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Autumn Diary 2008

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One of the wettest Augusts on record was followed by an equally soggy first half of September.

Wheat in the Rain

Expectations for the cereal harvest were very high indeed; with yields expected to be 15% higher than usual due to the grains being swollen by the summer rains. However, conditions for our harvest could not have been much worse. Here in the eastern counties of England perhaps eighty percent of wheat had been combined by the middle of the month, but further north and west that percentage was much higher. In Scotland the situation is even worse with tales of spring barley sprouting in the ears and many farmers who have invested heavily in growing their crops are now facing the prospect of ploughing them in.

The Harvest

By mid September the weather did improve but by then milling wheat had lost its quality and would have to be sold in to an already over supplied animal feed market, in which prices were tumbling. Scotland remains a disaster zone with more than 50% of crops still in the fields.

September 5th

For those brave enough to venture out in the rain rewards can be found in the form of grounded migrants. The last few days have produced good inland records of Wheatears, Whinchats and Yellow Wagtails. An observer at RAF Waddington recorded more than 20 Wheatears together with a few Whinchats and Wagtails on the rough grassland there but almost anywhere is worth checking.

September 23rd

A good north east blow produced some excellent seabird passage down Lincolnshire's coast. Manx and Sooty Shearwaters were noted along with Pomarine and Arctic Skuas and one lucky observer even spotted a rare Sabine's Gull. Unfortunately I was grounded in the office, but I eagerly booked the following morning off.

September 24th

The wind had dropped to a moderate breeze but was still coming from the north east, so I arrived at Lincolnshire's Gibraltar Point nature reserve at the extreme north end of the Wash before eight o'clock in optimistic mood. As soon as I arrived I realised the winds had brought in continental migrants and the low cloud and generally murky conditions that greeted me had effectively grounded the birds. Scores of Meadow Pipits, Linnets and Goldfinches were flitting about near the car park as I made my way beyond the visitor centre to the scrubby bushes overlooking the Wash. Here I found a Tree Pipit and a beautiful Firecrest in the same bush, as well as Reed Buntings and more Linnets and Meadow Pipits. If such a small area of bushes held such good birds what would be in store for me in the more extensive east dunes?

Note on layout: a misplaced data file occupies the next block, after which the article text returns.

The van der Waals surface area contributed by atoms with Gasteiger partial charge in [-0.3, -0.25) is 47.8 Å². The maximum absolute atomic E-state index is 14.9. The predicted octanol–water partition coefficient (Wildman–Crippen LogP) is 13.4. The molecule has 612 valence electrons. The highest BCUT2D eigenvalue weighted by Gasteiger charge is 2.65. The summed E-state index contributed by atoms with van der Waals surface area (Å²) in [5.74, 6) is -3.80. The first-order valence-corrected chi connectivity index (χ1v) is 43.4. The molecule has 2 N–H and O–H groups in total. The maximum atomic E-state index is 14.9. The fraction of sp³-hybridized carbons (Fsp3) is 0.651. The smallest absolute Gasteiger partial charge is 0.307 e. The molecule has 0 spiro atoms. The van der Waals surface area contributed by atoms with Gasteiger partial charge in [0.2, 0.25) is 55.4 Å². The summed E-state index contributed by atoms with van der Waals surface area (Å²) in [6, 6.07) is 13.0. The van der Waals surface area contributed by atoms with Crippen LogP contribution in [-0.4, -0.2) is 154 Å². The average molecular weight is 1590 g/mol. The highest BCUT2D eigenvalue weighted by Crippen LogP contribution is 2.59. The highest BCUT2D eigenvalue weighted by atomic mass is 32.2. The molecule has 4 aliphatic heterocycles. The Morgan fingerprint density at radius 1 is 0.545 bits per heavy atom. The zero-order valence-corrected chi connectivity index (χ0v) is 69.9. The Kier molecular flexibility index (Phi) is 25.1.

The first decent bird on the dunes was a Whinchat, but very soon there were birds in abundance wherever I looked. The majority were probably of Scandinavian provenance flying south and blown on to our shores by the north east winds. My first Redwings and Bramblings of the autumn were joined by smaller finches; Siskins and Lesser Redpolls. All true autumn birds, but outgoing summer migrants were in evidence too. Masked Lesser Whitethroats always remind me of The Lone Ranger flitted about in the scrub where Chiffchaffs and Willow warblers could only be separated by their calls. A real treat was the first of three Pied Flycatchers, more usually associated with Sessile oak woods of the western parts of the UK and the closely related, but more familiar; Spotted Flycatcher also put in an appearance.


Having exhausted the dunes I joined a couple of fellow birders on a sea watch, but unlike one chap who had been in place for over two hours, my patience soon ran out.

Juvenile Gannet
However even in the 20 minutes that I strained my eyes through the telescope in what was still fairly poor visibility I watched Arctic Skuas harassing Sandwich Terns for their catches of fish and further out numerous Gannets wheeling and diving spectacularly.

Migrant Hawker

By the time I left with one fellow birder for the western end of the reserve the sun had come out and most of the birds had left to carry on their journey south. A few Comma, Speckled Wood and Small Tortoiseshell butterflies were on the wing and the last Darters and Migrant Hawker Dragonflies patrolled the dunes.


Fortunately not all the birds had left the reserve completely but some had just moved inland a little, to the wooded area near the farm. Many Goldcrests called thinly amongst the leaves and Blackcaps tacked their disapproval as we wound our way along the path. A further two Pied Flycatchers graced us with their presence and four Redpolls gave particularly close views. Unseen Redwings called from the leafy canopy where our attempts to get a view of them were destined to failure. We finally emerged to enter the hide overlooking the recently created Tennyson's Sands to be told we had just missed a Little Stint and some Curlew Sandpipers. However a flock of graceful Black-tailed Godwits and a handful of the ever enchanting Avocets was recompense enough. I looked at my watch and sure enough it was time to leave and put in an afternoon's work.

Ian Misselbrook
September 2008.


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